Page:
Crime again: why?
If you look at Johannes Sich's short but successful board game author's CV, the topic of "crime" literally catches your eye. After the highly acclaimed card game La Cosa Nostra and its expansion, crime is once again the focus of the gameplay in MicroMcro: Crime City. One could assume that the author has a passion for the subject, but it's actually completely different. "I'm not a big crime fanatic, I'm also interested in many other genres," says Johannes Sich. At MicroMacro, the topic arose more inevitably from the mechanics. "Well, and a game in which you really are a detective yourself and actually have to uncover a crime, I've always wanted to do that,"
Johannes Sich received the “Game of the Year 2021” award within a few attempts. As an author, the native of Cologne, meanwhile from Velbert and Düsseldorf and today's Berliner by choice seems to be doing something just right. But there is no magic behind his ideas. His two previous games are "very different". La Cosa Nostra is extremely interactive and competitive, it's all about being as unscrupulous as possible against your fellow players.
“MicroMacro is almost the opposite,” says Sich. "It's completely cooperative, nobody can win, you play together and solve crime puzzles together, it's very simple and accessible."
But: “If there is one thing in common, it might be immersion,” explains the author. "With both games, it was important to me that the players could really experience and empathize with the theme." With La Cosa Nostra, the interactive and aggressive game mechanics created the feeling of really being a powerful mafia boss. With MicroMacro, the cooperative game mechanics - working together as a team to find clues and evidence - and the focus on case-based puzzles made for the experience of really "doing real detective work".
In any case, the jury of the "Spiel des Jahres" association was convinced by the concept, as were other critics and award institutions. The joy at Hard Boiled Games was great, albeit surreal: "It felt completely unreal," says Sich. "A part of me still can't quite believe it."
After the nomination, they were already aware that "we could definitely get the award," they just couldn't really believe in it. "And we didn't have much time to think about it, because we were already in the work marathon for the second part of MicroMacro". It was published in the summer of last year, as is well known MicroMacro: Crime City 2 - Full House and "extends" the game as a stand-alone version with a further 16 cases that play on a new map section.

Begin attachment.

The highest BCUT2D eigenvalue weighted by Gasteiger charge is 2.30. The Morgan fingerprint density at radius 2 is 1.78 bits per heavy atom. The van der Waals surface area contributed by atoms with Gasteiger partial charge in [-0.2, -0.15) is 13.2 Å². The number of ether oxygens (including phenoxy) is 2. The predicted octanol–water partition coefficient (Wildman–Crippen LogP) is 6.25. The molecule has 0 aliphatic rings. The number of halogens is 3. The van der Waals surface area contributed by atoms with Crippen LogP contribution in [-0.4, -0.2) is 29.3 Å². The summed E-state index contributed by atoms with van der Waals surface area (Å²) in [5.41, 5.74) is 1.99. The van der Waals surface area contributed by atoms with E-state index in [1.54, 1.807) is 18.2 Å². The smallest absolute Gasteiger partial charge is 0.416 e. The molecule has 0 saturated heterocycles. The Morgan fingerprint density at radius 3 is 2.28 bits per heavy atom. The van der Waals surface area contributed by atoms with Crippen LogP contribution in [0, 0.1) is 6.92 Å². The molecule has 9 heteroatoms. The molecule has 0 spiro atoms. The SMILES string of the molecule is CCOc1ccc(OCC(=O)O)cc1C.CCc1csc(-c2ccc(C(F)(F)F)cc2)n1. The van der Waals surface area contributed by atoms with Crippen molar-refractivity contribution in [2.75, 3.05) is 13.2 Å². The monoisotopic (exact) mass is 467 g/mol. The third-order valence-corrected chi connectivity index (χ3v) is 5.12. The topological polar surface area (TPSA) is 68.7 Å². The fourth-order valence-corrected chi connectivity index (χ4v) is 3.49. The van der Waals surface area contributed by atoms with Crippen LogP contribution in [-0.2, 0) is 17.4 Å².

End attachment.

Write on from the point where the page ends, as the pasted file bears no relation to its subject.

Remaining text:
MicroMacro: There is more to come
The end is far from over after the second spin-off, the story of the deeds and their motives in the "City of Crime" is far from over. Johannes Sich and his team are currently working "at full speed" on the third part of MicroMacro: Crime City. After that it will continue.
"Crime City is a series," says Johannes Sich, "there will be four parts altogether." "And then maybe other things, we'll see." They are also working on a MicroMacro app. The creators obviously have a lot to do: Johannes Sich works full-time on the series. "Designing the game is extremely complex and we are constantly working to deliver new content on a regular basis," says Sich. "Which is really great fun."
The reason for the good sales of MicroMacro: Crime City is not just the award as Game of the Year 2021, but the general boom in the board game industry due to the coronavirus pandemic. It is obvious to game designer Johannes Sich why people play more: “Well, you just sit around at home a lot more”. After the holiday season, many families are likely to be sitting around and brooding over the cases in "Crime City" together - the combination of awards, global phenomenon, Christmas and the pandemic should have boosted sales of MicroMacro: Crime City significantly.
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Last updated on 26.01.2023/XNUMX/XNUMX / Affiliate Links / Images from the Amazon Product Advertising API. * = Affiliate links. Images from Amazon PA API